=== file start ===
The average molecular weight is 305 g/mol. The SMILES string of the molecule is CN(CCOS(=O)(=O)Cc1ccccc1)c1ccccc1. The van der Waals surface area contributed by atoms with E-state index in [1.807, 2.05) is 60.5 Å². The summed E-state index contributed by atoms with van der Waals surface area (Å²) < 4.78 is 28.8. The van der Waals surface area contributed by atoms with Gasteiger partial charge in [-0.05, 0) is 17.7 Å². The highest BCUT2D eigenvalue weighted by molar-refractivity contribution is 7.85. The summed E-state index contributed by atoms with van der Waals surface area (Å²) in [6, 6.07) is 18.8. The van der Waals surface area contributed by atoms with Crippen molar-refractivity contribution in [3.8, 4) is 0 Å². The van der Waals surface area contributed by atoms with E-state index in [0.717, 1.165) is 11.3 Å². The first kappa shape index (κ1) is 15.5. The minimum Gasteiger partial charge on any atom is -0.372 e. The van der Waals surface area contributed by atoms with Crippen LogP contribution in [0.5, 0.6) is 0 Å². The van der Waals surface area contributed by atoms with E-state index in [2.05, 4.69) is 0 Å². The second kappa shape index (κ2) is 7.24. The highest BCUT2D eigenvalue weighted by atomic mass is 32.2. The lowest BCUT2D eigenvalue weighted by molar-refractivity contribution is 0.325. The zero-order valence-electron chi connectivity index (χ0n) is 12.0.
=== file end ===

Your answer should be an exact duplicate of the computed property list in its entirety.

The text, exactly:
The average molecular weight is 305 g/mol. The SMILES string of the molecule is CN(CCOS(=O)(=O)Cc1ccccc1)c1ccccc1. The van der Waals surface area contributed by atoms with E-state index in [1.807, 2.05) is 60.5 Å². The summed E-state index contributed by atoms with van der Waals surface area (Å²) < 4.78 is 28.8. The van der Waals surface area contributed by atoms with Gasteiger partial charge in [-0.05, 0) is 17.7 Å². The highest BCUT2D eigenvalue weighted by molar-refractivity contribution is 7.85. The summed E-state index contributed by atoms with van der Waals surface area (Å²) in [6, 6.07) is 18.8. The van der Waals surface area contributed by atoms with Crippen molar-refractivity contribution in [3.8, 4) is 0 Å². The van der Waals surface area contributed by atoms with E-state index in [0.717, 1.165) is 11.3 Å². The first kappa shape index (κ1) is 15.5. The minimum Gasteiger partial charge on any atom is -0.372 e. The van der Waals surface area contributed by atoms with Crippen LogP contribution in [0.5, 0.6) is 0 Å². The van der Waals surface area contributed by atoms with E-state index in [2.05, 4.69) is 0 Å². The second kappa shape index (κ2) is 7.24. The highest BCUT2D eigenvalue weighted by atomic mass is 32.2. The lowest BCUT2D eigenvalue weighted by molar-refractivity contribution is 0.325. The zero-order valence-electron chi connectivity index (χ0n) is 12.0.